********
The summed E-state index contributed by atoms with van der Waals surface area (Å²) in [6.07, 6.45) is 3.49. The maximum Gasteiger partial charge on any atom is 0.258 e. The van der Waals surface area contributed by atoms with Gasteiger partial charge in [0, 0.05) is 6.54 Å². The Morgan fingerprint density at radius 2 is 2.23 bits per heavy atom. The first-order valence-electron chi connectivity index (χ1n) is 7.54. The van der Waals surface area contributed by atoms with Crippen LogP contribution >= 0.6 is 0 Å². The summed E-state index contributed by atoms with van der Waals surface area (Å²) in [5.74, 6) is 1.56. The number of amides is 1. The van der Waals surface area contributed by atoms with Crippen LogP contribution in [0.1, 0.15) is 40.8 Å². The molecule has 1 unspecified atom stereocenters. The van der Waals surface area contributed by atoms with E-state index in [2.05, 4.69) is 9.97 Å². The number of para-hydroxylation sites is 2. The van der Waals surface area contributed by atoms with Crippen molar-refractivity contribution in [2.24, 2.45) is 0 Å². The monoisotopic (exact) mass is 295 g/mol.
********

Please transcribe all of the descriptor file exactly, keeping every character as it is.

The summed E-state index contributed by atoms with van der Waals surface area (Å²) in [6.07, 6.45) is 3.49. The maximum Gasteiger partial charge on any atom is 0.258 e. The van der Waals surface area contributed by atoms with Gasteiger partial charge in [0, 0.05) is 6.54 Å². The Morgan fingerprint density at radius 2 is 2.23 bits per heavy atom. The first-order valence-electron chi connectivity index (χ1n) is 7.54. The van der Waals surface area contributed by atoms with Crippen LogP contribution >= 0.6 is 0 Å². The summed E-state index contributed by atoms with van der Waals surface area (Å²) in [5.74, 6) is 1.56. The number of amides is 1. The van der Waals surface area contributed by atoms with Crippen LogP contribution in [0.1, 0.15) is 40.8 Å². The molecule has 1 unspecified atom stereocenters. The van der Waals surface area contributed by atoms with E-state index in [2.05, 4.69) is 9.97 Å². The number of para-hydroxylation sites is 2. The van der Waals surface area contributed by atoms with Crippen molar-refractivity contribution in [2.24, 2.45) is 0 Å². The monoisotopic (exact) mass is 295 g/mol.